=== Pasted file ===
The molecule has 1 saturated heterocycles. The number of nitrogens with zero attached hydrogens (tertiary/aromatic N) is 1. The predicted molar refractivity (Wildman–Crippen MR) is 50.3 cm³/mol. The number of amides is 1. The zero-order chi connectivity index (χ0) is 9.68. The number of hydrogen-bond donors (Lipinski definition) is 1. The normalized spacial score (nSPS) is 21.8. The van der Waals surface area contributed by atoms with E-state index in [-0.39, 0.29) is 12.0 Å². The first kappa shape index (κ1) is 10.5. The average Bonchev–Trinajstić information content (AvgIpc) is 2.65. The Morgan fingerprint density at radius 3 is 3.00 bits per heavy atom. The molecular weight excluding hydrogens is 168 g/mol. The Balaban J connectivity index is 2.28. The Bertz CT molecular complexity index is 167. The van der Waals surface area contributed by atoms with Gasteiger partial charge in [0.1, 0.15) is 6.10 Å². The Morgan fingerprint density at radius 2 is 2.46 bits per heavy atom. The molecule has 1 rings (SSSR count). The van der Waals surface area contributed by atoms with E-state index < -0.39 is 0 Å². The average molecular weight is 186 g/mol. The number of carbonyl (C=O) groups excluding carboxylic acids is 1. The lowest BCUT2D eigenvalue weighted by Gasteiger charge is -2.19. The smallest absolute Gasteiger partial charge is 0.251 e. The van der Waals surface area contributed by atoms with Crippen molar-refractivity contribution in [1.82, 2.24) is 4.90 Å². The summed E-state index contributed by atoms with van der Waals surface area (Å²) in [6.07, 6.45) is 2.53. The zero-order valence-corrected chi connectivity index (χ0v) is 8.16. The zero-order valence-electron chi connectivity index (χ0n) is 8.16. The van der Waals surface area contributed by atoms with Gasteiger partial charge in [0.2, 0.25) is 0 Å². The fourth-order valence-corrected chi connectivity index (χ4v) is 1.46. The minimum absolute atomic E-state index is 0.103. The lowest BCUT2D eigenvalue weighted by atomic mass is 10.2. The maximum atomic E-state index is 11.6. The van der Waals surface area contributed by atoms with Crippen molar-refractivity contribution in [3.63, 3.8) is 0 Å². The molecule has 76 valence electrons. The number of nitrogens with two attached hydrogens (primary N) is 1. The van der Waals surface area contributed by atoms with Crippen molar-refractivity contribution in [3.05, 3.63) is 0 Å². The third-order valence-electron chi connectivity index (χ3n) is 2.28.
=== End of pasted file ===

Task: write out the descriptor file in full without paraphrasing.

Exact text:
The molecule has 1 saturated heterocycles. The number of nitrogens with zero attached hydrogens (tertiary/aromatic N) is 1. The predicted molar refractivity (Wildman–Crippen MR) is 50.3 cm³/mol. The number of amides is 1. The zero-order chi connectivity index (χ0) is 9.68. The number of hydrogen-bond donors (Lipinski definition) is 1. The normalized spacial score (nSPS) is 21.8. The van der Waals surface area contributed by atoms with E-state index in [-0.39, 0.29) is 12.0 Å². The first kappa shape index (κ1) is 10.5. The average Bonchev–Trinajstić information content (AvgIpc) is 2.65. The Morgan fingerprint density at radius 3 is 3.00 bits per heavy atom. The molecular weight excluding hydrogens is 168 g/mol. The Balaban J connectivity index is 2.28. The Bertz CT molecular complexity index is 167. The van der Waals surface area contributed by atoms with Gasteiger partial charge in [0.1, 0.15) is 6.10 Å². The Morgan fingerprint density at radius 2 is 2.46 bits per heavy atom. The molecule has 1 rings (SSSR count). The van der Waals surface area contributed by atoms with E-state index < -0.39 is 0 Å². The average molecular weight is 186 g/mol. The number of carbonyl (C=O) groups excluding carboxylic acids is 1. The lowest BCUT2D eigenvalue weighted by Gasteiger charge is -2.19. The smallest absolute Gasteiger partial charge is 0.251 e. The van der Waals surface area contributed by atoms with Crippen molar-refractivity contribution in [1.82, 2.24) is 4.90 Å². The summed E-state index contributed by atoms with van der Waals surface area (Å²) in [6.07, 6.45) is 2.53. The zero-order valence-corrected chi connectivity index (χ0v) is 8.16. The zero-order valence-electron chi connectivity index (χ0n) is 8.16. The van der Waals surface area contributed by atoms with Gasteiger partial charge in [0.2, 0.25) is 0 Å². The fourth-order valence-corrected chi connectivity index (χ4v) is 1.46. The minimum absolute atomic E-state index is 0.103. The lowest BCUT2D eigenvalue weighted by atomic mass is 10.2. The maximum atomic E-state index is 11.6. The van der Waals surface area contributed by atoms with Crippen molar-refractivity contribution in [3.63, 3.8) is 0 Å². The molecule has 76 valence electrons. The number of nitrogens with two attached hydrogens (primary N) is 1. The van der Waals surface area contributed by atoms with Crippen molar-refractivity contribution in [3.05, 3.63) is 0 Å². The third-order valence-electron chi connectivity index (χ3n) is 2.28.